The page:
People blame weight gain on a lot
of things; heredity, hormones, age, and metabolism, are just a few. However,
for many people, eating too much food is really what's behind the extra junk in
their trunk. It's important then that we pay particular attention not to just
what we eat, but how much. When as little as 200 to 300 calories a day can
impact your weight gain or loss you need to do more than eyeball your portions
when dieting. It's estimated too that most people underestimate their food
intake by 40%! So, while a lot of people dread the thought of measuring and
weighing foods, it really is important.
My daughter the dietician shared
that one of her colleagues had been working with a woman that despite all
efforts just wasn’t losing weight. The dietician had the client keep a food
diary and write down everything she ate for a week and the journal entries
looked reasonable and healthy. Still unable to get to the bottom of the problem
the dietician gave the client a gallon ziploc bag and told her to put into it
any tastes, nibbles or bites she would normally have over a day’s time. She
wouldn’t include her food from meals or a snacks but just what she would
normally nibble at mindlessly and forget to add to her written eating
journal. A bit of cheese left on a
child’s lunch plate, a couple of crackers when cleaning up the kitchen, a few
tastes while preparing a sauce for dinner, a few chips before she rolled down
the bag top. AT THE END OF THE DAY THE
WOMAN HAD COMPLETELY FILLED THE ZIPLOC BAG.
While I’m sure none of us wants
to cheat ourselves or our competitors it is really easy to kind of guess we got
all of our water in, not count the half of hubby’s truffle he shared with us as
“our sugar day”, tell ourselves that we are having a serving of crackers and
then have just a couple more and a couple more and a couple more but still
record just one serving.
Early on I recommended that you
purchase the "EatSmart Precision
Pro". It is super easy to use and stores in a small space. On Amazon.com
there are over 2000 positive reviews.
Let's say you want to have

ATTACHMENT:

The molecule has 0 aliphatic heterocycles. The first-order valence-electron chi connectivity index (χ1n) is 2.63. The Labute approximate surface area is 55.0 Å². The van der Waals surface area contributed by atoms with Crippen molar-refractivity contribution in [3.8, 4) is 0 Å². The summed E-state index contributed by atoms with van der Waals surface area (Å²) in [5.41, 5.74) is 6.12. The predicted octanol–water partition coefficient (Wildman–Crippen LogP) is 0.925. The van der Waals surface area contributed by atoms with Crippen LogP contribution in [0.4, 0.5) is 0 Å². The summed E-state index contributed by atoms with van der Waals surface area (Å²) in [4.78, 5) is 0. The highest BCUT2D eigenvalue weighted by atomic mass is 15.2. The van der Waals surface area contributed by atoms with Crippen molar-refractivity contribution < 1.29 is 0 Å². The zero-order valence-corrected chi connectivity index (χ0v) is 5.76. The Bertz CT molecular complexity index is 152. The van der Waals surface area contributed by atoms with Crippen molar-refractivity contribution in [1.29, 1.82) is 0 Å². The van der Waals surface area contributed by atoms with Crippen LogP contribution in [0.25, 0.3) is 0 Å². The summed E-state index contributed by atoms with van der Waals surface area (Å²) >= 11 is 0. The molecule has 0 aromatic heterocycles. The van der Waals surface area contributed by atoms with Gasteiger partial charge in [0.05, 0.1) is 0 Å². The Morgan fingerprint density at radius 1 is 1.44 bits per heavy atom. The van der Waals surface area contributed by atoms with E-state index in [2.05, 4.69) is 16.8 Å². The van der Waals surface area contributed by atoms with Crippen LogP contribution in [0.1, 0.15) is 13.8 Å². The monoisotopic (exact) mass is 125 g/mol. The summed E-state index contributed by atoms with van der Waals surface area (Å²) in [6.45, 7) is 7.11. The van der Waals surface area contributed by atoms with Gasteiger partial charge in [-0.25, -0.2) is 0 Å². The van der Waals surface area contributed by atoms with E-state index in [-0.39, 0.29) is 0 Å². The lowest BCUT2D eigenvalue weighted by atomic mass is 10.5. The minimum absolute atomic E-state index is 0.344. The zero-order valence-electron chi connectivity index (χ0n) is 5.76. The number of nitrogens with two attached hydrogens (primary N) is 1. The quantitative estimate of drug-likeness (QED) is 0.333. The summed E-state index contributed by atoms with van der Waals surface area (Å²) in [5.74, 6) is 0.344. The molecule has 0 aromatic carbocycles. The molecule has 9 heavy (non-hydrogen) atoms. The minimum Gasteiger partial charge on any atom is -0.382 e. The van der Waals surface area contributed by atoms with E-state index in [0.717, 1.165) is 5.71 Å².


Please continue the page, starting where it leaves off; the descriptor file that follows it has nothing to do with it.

some cheese and crackers. Your crackers are packaged so you know they are about
20 calories each and then you look at your cheese. Unless it is pre-portioned,
you have to guess how much a one ounce portion will be.
So, you cut off a slice and
hope that you got it right. Cheese is a fairly high calorie food as is red
meat, bacon, and cooked pasta. How much did you really eat? If you have a
scale, then you know the EXACT amount.
Besides measuring meats and
cheeses I love it for portioning out other favorites. If I check and the
portion size of my favorite Cape Cod Reduced Fat Potato Chips is 17 chips… but
the chips in my bag are of varying sizes with some broken- it is easy to end up
with a bit too many. But checking the portion weight makes it easy to get it
exact. Personally I like to get out the scale and prepare several bags of my
favorites and have them in the snack size ziplocs all ready to eat.
There are of course other
tools to check your portion sizes:
Liquid measuring cup - A clear glass or plastic liquid measure is best for measuring
soups, milk, juices, and other liquids.
Measuring cups - Use standard kitchen measuring cups to measure vegetables,
chopped fruit, pasta, and cottage cheese.
Measuring spoons - Measuring spoons aren't just for cooking and baking; use
them to measure margarine, oil, mayonnaise, salad dressing, or peanut butter. I
NEVER eat peanut butter without measuring it with a Tablespoon measuring spoon.
I cannot be trusted with peanut butter!
Kitchen Scale - Once you begin using a kitchen scale, you'll wonder how you
ever lived without one. well.
"If we could give every
individual the right amount of nourishment and exercise, not too little and not
too much, we would have found the safest way to health." – Hippocrates
For those of you without a
kitchen scale these guidelines can be of help.
The look of normal portion sizes
oz. meat = size of a matchbox
oz. meat = size of a deck of cards (the recommended portion for a meal)
oz. meat = size of a thin paperback book
medium potato = size of a computer mouse
inch cube of cheese= 1 ounce
CHALLENGE FOR THIS COMING WEEK IS TO WEIGH AND MEASURE AS MUCH OF OUR FOOD AS
POSSIBLE (INCLUDING OUR DAILY WATER REQUIREMENTS). NO
UNCOUNTED BITES OR NIBBLES- NO GUESSING HOW MANY CHIPS OR CRACKERS. FOR EVERY
DAY YOU WEIGH OR MEASURE EVERYTHING YOU DRINK OR EAT YOU WILL EARN 5 BONUS
(Note: when eating out it is OK to believe their portion
and calorie estimates as given on myfitnesspal or other websites)